I’m not sure what business apples have growing right now in Redondo Beach, CA, but when my husband texted me the other day, “Hey Sue, I just picked some apples from our school’s community garden tree, do you think you can make a pie?”, I figured, why not? I’ll make an apple-black liquorice pie and bring it to Fiesta Friday #22. Just what you would do in the middle of summer, right?
The poor fella thinks he’s getting a normal All-American apple pie, but he’s not, so I’m keeping my fingers crossed. See I’ve had black liquorice on my brain ever since reading about New York’s $10 latte — the libation made with the wonderfully sweet and pungent raw Danish black liquorice powder called Lakrids, served at Budin, and I wanted to see if I could incorporate the flavor of black liquorice into a pie.
I thought since fennel paired well with apples, that the flavor of wild fennel (which I thought was the same as liquorice) would pair well with apple in a pie. Also my husband was really going to town on the black liquorice chews I’d bought for my homemade attempt at the $10 latte, so I thought he might like it in his apple pie!
It all started with our walk a couple weeks ago when we spotted acres of wild anise growing on the side of the road and the smell was making me dizzy (in a good way) . . . which led to wild fennel tea . . . and deviled eggs with fennel pollen. Then I read about the Danish liquorice latte and made one at home earlier this week.
As I was researching black liquorice, however, I was really surprised to find that it is not botanically related to fennel, even though the flavor is almost identical. The liquorice plant is a legume that is native to southern Europe and parts of Asia. It is not botanically related to anise, star anise, or fennel, which are sources of similar flavouring compounds. Most liquorice is actually used as a flavoring agent for tobacco. Liquorice in candy/chew form is popular in Scandinavian countries, and in Italy (particularly in the South) and Spain in its natural form. The root of the plant is simply dug up, washed and chewed as a mouth freshener. Throughout Italy unsweetened liquorice is consumed in the form of small black pieces made only from 100% pure liquorice extract; the taste is bitter and intense. In Calabria a popular liqueur is made from pure liquorice extract. Liquorice is also very popular in Syria where it is sold as a drink.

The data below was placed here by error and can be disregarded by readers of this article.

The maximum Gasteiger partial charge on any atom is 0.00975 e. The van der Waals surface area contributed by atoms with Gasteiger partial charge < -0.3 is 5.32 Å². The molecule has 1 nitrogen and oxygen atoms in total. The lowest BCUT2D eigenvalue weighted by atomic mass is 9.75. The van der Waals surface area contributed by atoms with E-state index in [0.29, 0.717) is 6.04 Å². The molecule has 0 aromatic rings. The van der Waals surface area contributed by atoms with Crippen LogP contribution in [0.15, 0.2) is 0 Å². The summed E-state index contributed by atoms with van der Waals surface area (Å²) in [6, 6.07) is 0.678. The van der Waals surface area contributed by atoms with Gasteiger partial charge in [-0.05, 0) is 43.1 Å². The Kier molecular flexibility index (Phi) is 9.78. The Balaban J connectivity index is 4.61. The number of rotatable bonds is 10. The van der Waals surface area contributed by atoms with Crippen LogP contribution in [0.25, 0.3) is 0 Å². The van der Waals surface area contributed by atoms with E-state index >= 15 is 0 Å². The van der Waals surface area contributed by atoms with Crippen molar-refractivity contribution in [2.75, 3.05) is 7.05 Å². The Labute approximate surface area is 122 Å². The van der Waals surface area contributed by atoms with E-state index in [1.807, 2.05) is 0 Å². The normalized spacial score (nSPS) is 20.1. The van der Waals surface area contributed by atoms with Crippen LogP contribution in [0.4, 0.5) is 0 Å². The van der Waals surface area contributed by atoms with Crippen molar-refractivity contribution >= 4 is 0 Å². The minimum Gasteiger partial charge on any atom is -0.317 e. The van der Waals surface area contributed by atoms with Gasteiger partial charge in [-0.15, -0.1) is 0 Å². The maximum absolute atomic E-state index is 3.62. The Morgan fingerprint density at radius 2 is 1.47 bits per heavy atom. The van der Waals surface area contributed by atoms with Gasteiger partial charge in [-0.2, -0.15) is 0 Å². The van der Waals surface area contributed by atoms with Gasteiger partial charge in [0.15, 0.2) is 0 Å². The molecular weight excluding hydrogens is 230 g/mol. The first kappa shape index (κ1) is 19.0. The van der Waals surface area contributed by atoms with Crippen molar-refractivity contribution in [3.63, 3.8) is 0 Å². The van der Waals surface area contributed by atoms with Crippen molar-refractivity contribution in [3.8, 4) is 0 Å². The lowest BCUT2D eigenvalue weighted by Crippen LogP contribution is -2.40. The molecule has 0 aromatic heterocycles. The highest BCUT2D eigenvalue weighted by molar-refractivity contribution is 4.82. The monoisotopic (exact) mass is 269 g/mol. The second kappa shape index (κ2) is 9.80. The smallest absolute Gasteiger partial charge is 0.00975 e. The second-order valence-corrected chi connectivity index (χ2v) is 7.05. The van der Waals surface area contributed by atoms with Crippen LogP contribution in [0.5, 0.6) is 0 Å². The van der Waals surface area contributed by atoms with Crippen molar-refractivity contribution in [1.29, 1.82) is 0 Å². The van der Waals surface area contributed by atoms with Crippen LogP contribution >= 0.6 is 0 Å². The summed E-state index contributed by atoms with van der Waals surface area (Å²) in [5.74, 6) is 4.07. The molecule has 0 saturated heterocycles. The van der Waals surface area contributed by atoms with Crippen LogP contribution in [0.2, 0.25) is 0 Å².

Liquorice is reported to treat gastrointestinal disorders, including stomach ulcers, as well as bronchitis. It is also used topically to treat skin disorders such as excema and psoriasis. Moreover, liquorice extract is a known natural brightening agent for skin pigmentation disorders or irritation.
I thought the liquorice flavor, with apples, would pair nicely with a rye flour crust, so I made an all-butter crust with half whole grain rye flour (that I got, freshly milled, at San Francisco’s The Mill, a joint venture between Josey the Baker and Blue Bottle Coffee).
Here’s the Recipe:
Let the pie cool for at least 1/2 hour. Serve with raw apple slices and raw fennel fronds if you like, which nicely brightens the earthiness of the rye crust.
*Update: he liked it!